Vai Haridas – Otsuka Pharmaceutical Companies Inc. (U.S.)
That’s included ensuing that updates to Abilify MyCite—a “digital pill” which contains a sensor—pass muster with regulations, including the Health Insurance Portability and Accountability Act.
But her day job is only a portion of the story. While Haridas helps Otsuka provide medications needed to treat depression, she’s also running a nonprofit and contributing to diversity, equity and inclusion efforts. She has a podcast on building careers in IT, too.
“I’ve enjoyed leadership roles at Fortune 500 and multinational companies,” Haridas says. “I gravitate to enterprise systems and digital transformations, but helping guide [diversity, equity and inclusion] efforts and a nonprofit allows me to touch even more lives positively.”
Getting the message
Developed by Otsuka in partnership with Proteus Digital Health, Abilify MyCite treats depression while providing crucial health care information to patients, families and health care providers.
Besides the sensor in the pill, the Abilify MyCite system includes a sensor patch worn by the patient that records and transmits information such as activity, rest and moods. With the patient’s consent, that information can be shared with the health care provider and the patient’s family through an app.
It was approved by the U.S. Food and Drug Administration in 2017. Five years later, Haridas helped steer its latest advance—text messages to alert patients when they need to take Abilify.
“If you’re a mental health patient, caregivers play an important role because a patient may forget to take meds,” Haridas says. “I’m super-excited about the digital therapeutics space because, while a lot of digital apps are about your inner calm, this one delivers help when people need it most.”
However, reminding a patient to take the medication isn’t as simple as sending a text alert, Haridas adds. Patient consent is required and HIPAA compliance is mandatory.
“We work in agility and compliance,” she says. “Agile isn’t about doing things fast now—we can achieve both by ensuring there’s plenty of knowledge and a framework to reach a happy medium.”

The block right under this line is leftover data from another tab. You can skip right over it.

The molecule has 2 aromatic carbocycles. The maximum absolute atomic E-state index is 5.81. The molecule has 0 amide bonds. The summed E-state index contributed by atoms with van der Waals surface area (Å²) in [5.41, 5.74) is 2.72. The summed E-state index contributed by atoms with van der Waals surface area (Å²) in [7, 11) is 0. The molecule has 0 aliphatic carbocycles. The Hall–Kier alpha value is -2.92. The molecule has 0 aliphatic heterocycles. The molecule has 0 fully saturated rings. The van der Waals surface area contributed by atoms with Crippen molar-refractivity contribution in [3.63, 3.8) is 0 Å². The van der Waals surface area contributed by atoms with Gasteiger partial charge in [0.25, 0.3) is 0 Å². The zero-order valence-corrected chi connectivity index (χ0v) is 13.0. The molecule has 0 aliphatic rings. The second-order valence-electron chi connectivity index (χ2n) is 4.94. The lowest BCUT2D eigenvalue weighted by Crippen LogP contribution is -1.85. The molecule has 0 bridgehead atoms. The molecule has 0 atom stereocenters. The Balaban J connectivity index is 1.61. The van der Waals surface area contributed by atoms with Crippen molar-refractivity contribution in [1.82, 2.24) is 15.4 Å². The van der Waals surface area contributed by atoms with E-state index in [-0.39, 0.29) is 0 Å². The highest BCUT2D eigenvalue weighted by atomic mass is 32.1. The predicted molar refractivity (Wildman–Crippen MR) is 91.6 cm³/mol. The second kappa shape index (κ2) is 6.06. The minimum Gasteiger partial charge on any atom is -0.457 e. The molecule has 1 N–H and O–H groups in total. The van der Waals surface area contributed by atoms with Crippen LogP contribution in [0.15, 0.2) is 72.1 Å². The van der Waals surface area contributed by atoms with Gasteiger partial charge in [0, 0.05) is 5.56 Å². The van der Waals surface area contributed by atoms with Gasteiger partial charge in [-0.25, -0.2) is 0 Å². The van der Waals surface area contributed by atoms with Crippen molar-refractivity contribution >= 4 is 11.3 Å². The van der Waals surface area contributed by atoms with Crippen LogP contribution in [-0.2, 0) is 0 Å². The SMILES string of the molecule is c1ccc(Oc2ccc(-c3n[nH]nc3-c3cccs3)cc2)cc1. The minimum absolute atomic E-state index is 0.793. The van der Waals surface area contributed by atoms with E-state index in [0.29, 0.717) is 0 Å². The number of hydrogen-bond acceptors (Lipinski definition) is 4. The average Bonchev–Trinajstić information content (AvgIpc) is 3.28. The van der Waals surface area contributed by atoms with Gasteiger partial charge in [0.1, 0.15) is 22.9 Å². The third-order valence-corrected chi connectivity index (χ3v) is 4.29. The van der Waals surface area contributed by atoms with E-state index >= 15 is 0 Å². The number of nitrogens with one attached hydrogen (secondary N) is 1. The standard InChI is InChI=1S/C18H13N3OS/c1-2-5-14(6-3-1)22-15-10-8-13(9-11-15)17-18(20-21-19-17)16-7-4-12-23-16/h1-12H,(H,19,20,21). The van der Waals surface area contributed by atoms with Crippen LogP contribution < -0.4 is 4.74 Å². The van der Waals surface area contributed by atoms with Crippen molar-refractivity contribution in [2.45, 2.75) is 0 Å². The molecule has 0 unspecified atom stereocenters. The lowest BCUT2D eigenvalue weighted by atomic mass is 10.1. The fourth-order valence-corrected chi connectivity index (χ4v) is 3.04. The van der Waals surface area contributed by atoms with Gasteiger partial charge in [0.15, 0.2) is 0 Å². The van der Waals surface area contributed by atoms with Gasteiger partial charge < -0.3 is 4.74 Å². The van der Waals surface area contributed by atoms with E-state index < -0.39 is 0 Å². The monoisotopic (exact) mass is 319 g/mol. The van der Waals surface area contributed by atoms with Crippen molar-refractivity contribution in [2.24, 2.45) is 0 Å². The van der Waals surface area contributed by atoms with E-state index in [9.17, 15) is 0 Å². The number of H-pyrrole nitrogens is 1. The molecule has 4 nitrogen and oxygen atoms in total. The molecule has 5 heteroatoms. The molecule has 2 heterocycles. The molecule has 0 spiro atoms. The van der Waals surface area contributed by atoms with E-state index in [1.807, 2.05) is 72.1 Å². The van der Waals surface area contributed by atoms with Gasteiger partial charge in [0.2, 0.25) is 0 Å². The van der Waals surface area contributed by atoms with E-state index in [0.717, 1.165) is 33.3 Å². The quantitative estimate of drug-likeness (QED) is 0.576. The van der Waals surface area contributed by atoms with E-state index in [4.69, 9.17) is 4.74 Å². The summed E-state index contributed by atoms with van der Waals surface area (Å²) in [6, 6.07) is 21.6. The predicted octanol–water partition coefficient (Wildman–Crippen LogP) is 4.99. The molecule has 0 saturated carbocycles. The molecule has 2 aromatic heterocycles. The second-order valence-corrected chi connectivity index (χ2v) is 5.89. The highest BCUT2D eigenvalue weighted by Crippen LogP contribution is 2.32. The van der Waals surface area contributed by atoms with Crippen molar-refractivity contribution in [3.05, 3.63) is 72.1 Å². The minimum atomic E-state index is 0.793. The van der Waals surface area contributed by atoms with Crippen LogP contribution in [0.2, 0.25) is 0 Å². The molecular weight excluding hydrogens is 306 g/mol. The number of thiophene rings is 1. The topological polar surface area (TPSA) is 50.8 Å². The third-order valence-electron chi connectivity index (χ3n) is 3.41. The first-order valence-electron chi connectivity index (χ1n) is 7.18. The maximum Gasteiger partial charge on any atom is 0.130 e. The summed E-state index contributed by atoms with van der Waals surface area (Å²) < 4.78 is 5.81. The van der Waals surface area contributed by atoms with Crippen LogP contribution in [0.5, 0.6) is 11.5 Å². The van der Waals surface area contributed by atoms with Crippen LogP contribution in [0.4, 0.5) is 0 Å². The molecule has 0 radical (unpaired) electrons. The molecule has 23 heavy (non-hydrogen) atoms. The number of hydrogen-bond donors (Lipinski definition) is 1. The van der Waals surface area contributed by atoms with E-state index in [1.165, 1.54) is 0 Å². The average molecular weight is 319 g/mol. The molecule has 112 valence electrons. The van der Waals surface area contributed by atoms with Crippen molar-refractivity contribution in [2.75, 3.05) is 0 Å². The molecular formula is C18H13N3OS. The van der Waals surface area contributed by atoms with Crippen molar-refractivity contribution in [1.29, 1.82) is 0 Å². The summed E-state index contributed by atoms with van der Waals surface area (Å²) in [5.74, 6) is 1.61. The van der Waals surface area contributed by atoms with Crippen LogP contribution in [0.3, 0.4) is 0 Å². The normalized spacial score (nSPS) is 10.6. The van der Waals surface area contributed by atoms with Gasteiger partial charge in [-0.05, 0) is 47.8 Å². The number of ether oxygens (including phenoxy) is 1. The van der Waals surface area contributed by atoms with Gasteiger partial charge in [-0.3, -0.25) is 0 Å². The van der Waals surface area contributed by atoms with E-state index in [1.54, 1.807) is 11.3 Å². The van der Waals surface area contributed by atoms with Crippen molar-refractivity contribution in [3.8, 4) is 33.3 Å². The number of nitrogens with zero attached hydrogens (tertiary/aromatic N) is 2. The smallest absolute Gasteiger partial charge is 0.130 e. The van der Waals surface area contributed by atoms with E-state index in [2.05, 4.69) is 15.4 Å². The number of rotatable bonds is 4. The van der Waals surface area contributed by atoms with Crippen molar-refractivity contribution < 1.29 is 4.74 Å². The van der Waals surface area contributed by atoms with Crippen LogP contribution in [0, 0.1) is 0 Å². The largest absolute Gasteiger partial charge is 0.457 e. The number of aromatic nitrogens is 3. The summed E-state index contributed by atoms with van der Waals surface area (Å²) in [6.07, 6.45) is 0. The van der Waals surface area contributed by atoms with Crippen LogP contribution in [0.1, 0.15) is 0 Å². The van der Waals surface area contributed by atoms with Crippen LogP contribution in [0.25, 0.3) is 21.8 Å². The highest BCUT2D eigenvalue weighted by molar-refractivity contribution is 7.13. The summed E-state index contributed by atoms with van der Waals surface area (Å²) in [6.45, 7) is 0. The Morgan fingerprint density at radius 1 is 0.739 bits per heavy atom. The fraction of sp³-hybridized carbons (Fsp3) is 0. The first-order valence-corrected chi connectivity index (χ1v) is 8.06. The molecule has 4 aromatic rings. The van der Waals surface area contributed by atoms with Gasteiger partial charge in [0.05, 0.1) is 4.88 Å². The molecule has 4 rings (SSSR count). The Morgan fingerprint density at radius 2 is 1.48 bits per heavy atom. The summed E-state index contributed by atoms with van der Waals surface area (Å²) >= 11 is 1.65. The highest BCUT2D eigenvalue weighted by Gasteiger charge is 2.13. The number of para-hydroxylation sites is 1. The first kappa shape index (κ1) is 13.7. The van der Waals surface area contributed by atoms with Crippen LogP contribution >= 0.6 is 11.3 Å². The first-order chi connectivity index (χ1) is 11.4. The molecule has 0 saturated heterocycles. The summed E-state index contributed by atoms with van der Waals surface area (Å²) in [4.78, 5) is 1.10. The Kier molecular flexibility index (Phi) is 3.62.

Stretching and running
Haridas is helping people improve physical and mental health outside the office, too.
In 2020, she founded Arva Yoga in memory of her grandmother. Yoga was a natural choice for Haridas, who, while growing up in India, competed in Rope Mallakham yoga, which involves performing poses while suspended on rope.
The nonprofit offers free online yoga classes and includes instruction for people who are blind or have limited vision, as well as older adults. Haridas also envisions added classes, perhaps for the LGBTQ community.
“Yoga and mindfulness are like water and the air we breathe, so the uber-vision is allowing people to access it without worrying about cost,” she says.
Establishing a nonprofit was challenging, and Haridas credits the nonprofit’s board of directors and volunteers for providing their expertise for marketing and operations and spreading the word about Arva Yoga.
Arva Yoga also joined the nonprofit, Desis of Doylestown, in March as an organizer of the 1K or 3K Saree Run in Doylestown, Pennsylvania. Many of the runners wore the colorful silk or cotton garments traditionally worn by women in India and South Asia and raised more than $12,000 for women’s education causes.
Haridas launched her podcast, “From Backoffice to Boardroom,” in February.
“I’m very curious about how technology leaders get to the CIO role and understand digital transformation across various industries, especially after COVID-19,” she says.
In the third and most recent episode, Haridas interviewed Liam Durbin, CIO for T. Marzetti Co., about his journey from naval officer to CIO. Durbin also comments on topics including the future role of IT departments and the effect of the COVID-19 pandemic on diversity, equity and inclusion.
Before joining Otsuka, Haridas co-founded a multicultural employee resource group at Toll Bros. She leads DEI efforts in her present role by organizing celebrations for the Chinese New Year and Diwali and hosting group chats sharing DEI experiences.
“I came to U.S. in 2003, and I’ve lived the DEI experience,” Haridas says. “My DEI initiatives are an extension of me as a woman of color in technology.”
Haridas earned her bachelor’s degree in engineering from the University of Mumbai in 2000 and a master’s of technology in industrial engineering and operations research from the Indian Institute of Technology, Mumbai in 2002.
She then came to the U.S. to study, earning her MBA from Drexel University’s LeBow College of Business in 2006. While at Drexel, Haridas joined Vantage Labs LLC as a strategic process coordinator and business analyst in 2005. She rose to become a product manager before joining Vantage Unified Communications USA as a product marketing manager in September 2009.
In 2012, Haridas joined Computer Enterprises Inc. as a product manager, managing its new database and software web applications from development to launch. In March 2014, she joined Toll Bros., a luxury home builder based in Fort Washington, Pennsylvania. In her six-plus years there, Haridas rose from technical project manager to workstream leader for Salesforce implementation. In August 2020, she joined Otsuka.
“Patient first and patient experience is at the center of everything we do,” Haridas says. “But what I do at Otsuka marries well with trying to give back outside work, too. It’s a passion.”
View this feature in the Summer I 2022 Edition here.
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